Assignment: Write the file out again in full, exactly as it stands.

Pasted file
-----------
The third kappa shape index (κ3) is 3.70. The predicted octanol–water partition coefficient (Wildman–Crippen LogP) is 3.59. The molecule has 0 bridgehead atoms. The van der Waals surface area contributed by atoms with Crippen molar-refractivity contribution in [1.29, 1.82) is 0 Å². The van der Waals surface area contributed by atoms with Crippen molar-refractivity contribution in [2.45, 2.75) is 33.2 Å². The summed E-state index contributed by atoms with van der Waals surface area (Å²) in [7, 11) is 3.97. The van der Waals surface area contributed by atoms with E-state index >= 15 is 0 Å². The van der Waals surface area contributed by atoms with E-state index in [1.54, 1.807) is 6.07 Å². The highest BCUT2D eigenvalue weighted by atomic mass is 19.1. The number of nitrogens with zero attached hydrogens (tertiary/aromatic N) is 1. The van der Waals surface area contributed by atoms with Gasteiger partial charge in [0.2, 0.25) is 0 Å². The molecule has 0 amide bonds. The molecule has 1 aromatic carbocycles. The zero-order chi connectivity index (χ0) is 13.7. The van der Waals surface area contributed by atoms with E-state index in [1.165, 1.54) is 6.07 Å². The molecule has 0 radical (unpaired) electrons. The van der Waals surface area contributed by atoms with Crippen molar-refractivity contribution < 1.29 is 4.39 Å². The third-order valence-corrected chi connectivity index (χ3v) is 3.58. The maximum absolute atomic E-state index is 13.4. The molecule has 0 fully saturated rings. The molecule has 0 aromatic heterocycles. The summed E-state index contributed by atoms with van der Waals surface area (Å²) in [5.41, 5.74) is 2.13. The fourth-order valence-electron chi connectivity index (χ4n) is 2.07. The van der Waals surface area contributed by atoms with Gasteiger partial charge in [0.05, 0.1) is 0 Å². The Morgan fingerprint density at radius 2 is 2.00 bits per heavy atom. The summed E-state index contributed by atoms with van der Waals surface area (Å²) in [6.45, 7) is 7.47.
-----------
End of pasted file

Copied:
The third kappa shape index (κ3) is 3.70. The predicted octanol–water partition coefficient (Wildman–Crippen LogP) is 3.59. The molecule has 0 bridgehead atoms. The van der Waals surface area contributed by atoms with Crippen molar-refractivity contribution in [1.29, 1.82) is 0 Å². The van der Waals surface area contributed by atoms with Crippen molar-refractivity contribution in [2.45, 2.75) is 33.2 Å². The summed E-state index contributed by atoms with van der Waals surface area (Å²) in [7, 11) is 3.97. The van der Waals surface area contributed by atoms with E-state index >= 15 is 0 Å². The van der Waals surface area contributed by atoms with E-state index in [1.54, 1.807) is 6.07 Å². The highest BCUT2D eigenvalue weighted by atomic mass is 19.1. The number of nitrogens with zero attached hydrogens (tertiary/aromatic N) is 1. The van der Waals surface area contributed by atoms with Gasteiger partial charge in [0.2, 0.25) is 0 Å². The molecule has 0 amide bonds. The molecule has 1 aromatic carbocycles. The zero-order chi connectivity index (χ0) is 13.7. The van der Waals surface area contributed by atoms with E-state index in [1.165, 1.54) is 6.07 Å². The molecule has 0 radical (unpaired) electrons. The van der Waals surface area contributed by atoms with Crippen molar-refractivity contribution < 1.29 is 4.39 Å². The third-order valence-corrected chi connectivity index (χ3v) is 3.58. The maximum absolute atomic E-state index is 13.4. The molecule has 0 fully saturated rings. The molecule has 0 aromatic heterocycles. The summed E-state index contributed by atoms with van der Waals surface area (Å²) in [5.41, 5.74) is 2.13. The fourth-order valence-electron chi connectivity index (χ4n) is 2.07. The van der Waals surface area contributed by atoms with Gasteiger partial charge in [0.05, 0.1) is 0 Å². The Morgan fingerprint density at radius 2 is 2.00 bits per heavy atom. The summed E-state index contributed by atoms with van der Waals surface area (Å²) in [6.45, 7) is 7.47.